Soldier steps back in time to reenlist
December 13, 2011
BASTOGNE, Belgium -- Reenlistment is a special moment for a Soldier, as well as those who serve alongside. It is a conscious decision to extend one's term of service to the Nation and make a commitment to the profession of arms and the sacrifices that come with that profession.
Reenlistments have been done in many ways from simple ceremonies in the workplace to the ramp of an aircraft before a parachute jump.
For one U.S. Army Benelux Soldier reenlistment was an opportunity to show that commitment and dedication of a U.S. Soldier in a place that epitomizes the sacrifices of Soldiers everywhere.
During this year's annual remembrance of the Battle of the Bulge in Bastogne, Belgium, Sgt. Alexander Frye, U.S. Army Garrison Benelux Military Police, reenlisted in the basement of Base Bastogne, in the very room that Gen. Anthony McAuliffe refused the German Army's demand for surrender with the simple word "Nuts."
The Battle of the Bulge was the largest and bloodiest battle of World War II with 89,000 casualties, including 19,000 killed.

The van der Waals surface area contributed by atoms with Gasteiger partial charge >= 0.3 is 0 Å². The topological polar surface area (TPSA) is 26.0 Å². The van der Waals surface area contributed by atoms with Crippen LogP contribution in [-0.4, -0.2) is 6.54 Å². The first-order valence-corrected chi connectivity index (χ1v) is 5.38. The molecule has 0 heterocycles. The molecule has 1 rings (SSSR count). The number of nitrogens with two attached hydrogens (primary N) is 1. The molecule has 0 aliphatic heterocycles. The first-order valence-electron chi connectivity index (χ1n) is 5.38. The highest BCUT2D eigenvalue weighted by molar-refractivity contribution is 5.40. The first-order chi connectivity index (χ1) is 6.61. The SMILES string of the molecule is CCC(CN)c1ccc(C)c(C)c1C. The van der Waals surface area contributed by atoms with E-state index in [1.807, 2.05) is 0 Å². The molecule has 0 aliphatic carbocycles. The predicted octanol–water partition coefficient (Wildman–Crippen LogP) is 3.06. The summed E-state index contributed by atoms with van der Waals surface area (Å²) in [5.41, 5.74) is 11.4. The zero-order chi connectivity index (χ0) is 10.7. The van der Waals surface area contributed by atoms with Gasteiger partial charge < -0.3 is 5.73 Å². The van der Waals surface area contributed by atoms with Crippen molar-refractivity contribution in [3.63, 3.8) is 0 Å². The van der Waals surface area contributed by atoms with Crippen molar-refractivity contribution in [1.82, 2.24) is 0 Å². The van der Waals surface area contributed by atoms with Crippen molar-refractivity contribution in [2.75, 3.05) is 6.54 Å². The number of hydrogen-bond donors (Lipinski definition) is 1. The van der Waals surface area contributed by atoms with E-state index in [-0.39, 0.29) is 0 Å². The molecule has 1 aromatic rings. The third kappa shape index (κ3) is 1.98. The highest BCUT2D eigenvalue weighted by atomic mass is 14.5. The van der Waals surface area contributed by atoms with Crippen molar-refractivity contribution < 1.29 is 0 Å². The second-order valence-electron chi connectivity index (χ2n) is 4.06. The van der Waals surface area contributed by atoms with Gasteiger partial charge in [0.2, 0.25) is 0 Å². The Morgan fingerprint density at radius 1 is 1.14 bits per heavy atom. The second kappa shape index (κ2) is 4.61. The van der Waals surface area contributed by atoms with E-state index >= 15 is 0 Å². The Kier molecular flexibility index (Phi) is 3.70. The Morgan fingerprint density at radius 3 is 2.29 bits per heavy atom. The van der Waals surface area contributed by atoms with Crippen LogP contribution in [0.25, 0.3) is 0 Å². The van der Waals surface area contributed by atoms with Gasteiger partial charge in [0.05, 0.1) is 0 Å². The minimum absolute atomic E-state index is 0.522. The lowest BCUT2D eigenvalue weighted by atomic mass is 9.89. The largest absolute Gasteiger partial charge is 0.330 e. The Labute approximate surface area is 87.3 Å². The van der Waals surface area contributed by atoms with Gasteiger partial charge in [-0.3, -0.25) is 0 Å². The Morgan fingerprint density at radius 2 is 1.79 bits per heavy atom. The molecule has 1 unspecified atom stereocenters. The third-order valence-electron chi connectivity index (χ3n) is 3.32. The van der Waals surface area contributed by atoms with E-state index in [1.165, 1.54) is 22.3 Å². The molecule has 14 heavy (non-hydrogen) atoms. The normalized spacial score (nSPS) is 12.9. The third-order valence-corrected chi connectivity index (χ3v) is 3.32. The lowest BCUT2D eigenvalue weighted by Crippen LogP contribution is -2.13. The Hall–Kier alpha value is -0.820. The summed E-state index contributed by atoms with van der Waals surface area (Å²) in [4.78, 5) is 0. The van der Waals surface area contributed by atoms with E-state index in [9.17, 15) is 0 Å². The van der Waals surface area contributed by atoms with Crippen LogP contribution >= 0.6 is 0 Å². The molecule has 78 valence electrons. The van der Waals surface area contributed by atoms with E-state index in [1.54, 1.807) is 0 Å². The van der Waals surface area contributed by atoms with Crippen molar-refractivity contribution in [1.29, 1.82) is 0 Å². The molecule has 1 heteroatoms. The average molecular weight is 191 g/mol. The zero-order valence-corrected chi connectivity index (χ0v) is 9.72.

These sacrifices have never been forgotten by the people of Bastogne and the commemoration services held every year grow in participation.
Following his reenlistment Frye took more time to be a part of this celebration of U.S. forces determination and commitment to the defense of our nation and allies.
As a member of the U.S. Army Color Guard for the event Sgt. Frye was present for the unveiling of the 10th Armored Division monument, and helped lead the military parade through the streets of Bastogne to the Patton and McAuliffe monuments.
"I wanted my reenlistment to be different, and as the colonel (Col. Rick Tillotson, USAG Benelux commander) said while reenlisting me this location is an example of determination and perseverance," Frye said.
This wasn't Frye's first visit to Bastogne, but he said this visit "trumped" his previous experience.
"The most important thing is they remember. It's pretty awesome how this event's history and gratitude of U.S. sacrifice is passed down to each generation," Frye said.
To realize the significance of Frye's comments, more than 50% of the attendants of the Bastogne events were not even alive during WWII.
The events in Bastogne show we still have continued support from our NATO allies, and in turn our commitment to them, Frye said.